Bitcoin Regulation in Singapore
The Monetary Authority of Singapore, the country’s central bank, is pressing ahead with regulation that will bring a handful of retail payment services, including bitcoin and cryptocurrency exchanges, under a single legislation.
With an assertion on tuesday, the financial authority of singapore (mas) launched the second consultation on its fee offerings bill, a bills regulatory network featuring to streamline the regulation of all payment services underneath a unmarried legislation. drastically, the proposed bill is likewise seeking to convey virtual currency services, like bitcoin alternate systems, underneath regulatory purview. as regulator, the mas will have oversight to investigate cash laundering and terrorism financing risks as well as making sure safeguards for clients’ budget.
“The new framework will expand the scope of regulation to include domestic money transfers, merchant acquisition and the purchase and sale of virtual currencies,” reads an excerpt from MAS’ announcement. “Only payment activities that face customers or merchants, process funds or acquire transactions, and pose relevant regulatory concerns will need to be licensed.”
MAS managing director Ravi Menon said of the framework:
We want to put in place a forward-looking regulatory regime to encourage wider adoption of secure e-payment solutions. The novel, activity-based licensing framework aims to right-size regulatory requirements to address the risks posed by specific payment activities. This will help to protect consumers and merchants while creating an environment conducive for innovation in payment services.
The second consultation is now open to public feedback and will run up to January 8, 2018.
While Singapore’s largest bank (also state-owned) DBS labelled in recent weeks bitcoin a ponzi scheme, central bank chief Menon highlighted cryptocurrencies’ potential beyond a store of value in applications like cross-border payments. “If it [cross-border remittance] was going through a blockchain using cryptocurrencies, it could yield benefits,” Menon said. “That ought to be the question, rather than whether bitcoins or ether are going up in value or not,” he added, insisting that bitcoin itself did not pose any risks requiring regulation. Rather, it’s the activity around it, like a bitcoin exchange or trading platform that would see regulation, according to the central banker.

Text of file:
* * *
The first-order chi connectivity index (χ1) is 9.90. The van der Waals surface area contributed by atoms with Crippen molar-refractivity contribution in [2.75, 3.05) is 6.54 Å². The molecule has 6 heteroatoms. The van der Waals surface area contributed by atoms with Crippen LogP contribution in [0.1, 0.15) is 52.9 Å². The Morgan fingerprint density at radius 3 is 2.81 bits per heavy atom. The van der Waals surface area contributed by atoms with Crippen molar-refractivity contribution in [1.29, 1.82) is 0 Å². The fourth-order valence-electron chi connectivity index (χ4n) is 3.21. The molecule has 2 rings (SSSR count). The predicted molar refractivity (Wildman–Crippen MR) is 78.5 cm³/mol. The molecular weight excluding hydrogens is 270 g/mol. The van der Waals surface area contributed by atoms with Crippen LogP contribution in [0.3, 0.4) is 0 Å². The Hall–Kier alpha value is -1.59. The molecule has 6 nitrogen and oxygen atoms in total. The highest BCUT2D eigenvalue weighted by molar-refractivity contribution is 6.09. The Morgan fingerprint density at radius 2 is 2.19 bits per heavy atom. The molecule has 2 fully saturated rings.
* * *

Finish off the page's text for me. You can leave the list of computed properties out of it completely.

MAS clarifies regulatory position on the offer of digital tokens in Singapore
Singapore, 1 August 2017... The Monetary Authority of Singapore (MAS) clarified today that the offer or issue of digital tokens in Singapore will be regulated by MAS if the digital tokens constitute products regulated under the Securities and Futures Act (Cap. 289) (SFA). MAS’ clarification comes in the wake of a recent increase in the number of initial coin (or token) offerings (ICOs) in Singapore as a means of raising funds.
2 A digital token is a cryptographically-secured representation of a token-holder's rights to receive a benefit or to perform specified functions. A virtual currency is one particular type of digital token, which typically functions as a medium of exchange, a unit of account or a store of value.
3 ICOs are vulnerable to money laundering and terrorist financing (ML/TF) risks due to the anonymous nature of the transactions, and the ease with which large sums of monies may be raised in a short period of time. MAS’ media release of 13 March 2014 had communicated that while virtual currencies per se were not regulated, intermediaries in virtual currencies would be regulated for ML/TF risks. MAS is currently assessing how to regulate ML/TF risks associated with activities involving digital tokens that do not function solely as virtual currencies.
4 MAS’ position of not regulating virtual currencies is similar to that of most jurisdictions. However, MAS has observed that the function of digital tokens has evolved beyond just being a virtual currency. For example, digital tokens may represent ownership or a security interest over an issuer’s assets or property. Such tokens may therefore be considered an offer of shares or units in a collective investment scheme1 under the SFA. Digital tokens may also represent a debt owed by an issuer and be considered a debenture under the SFA.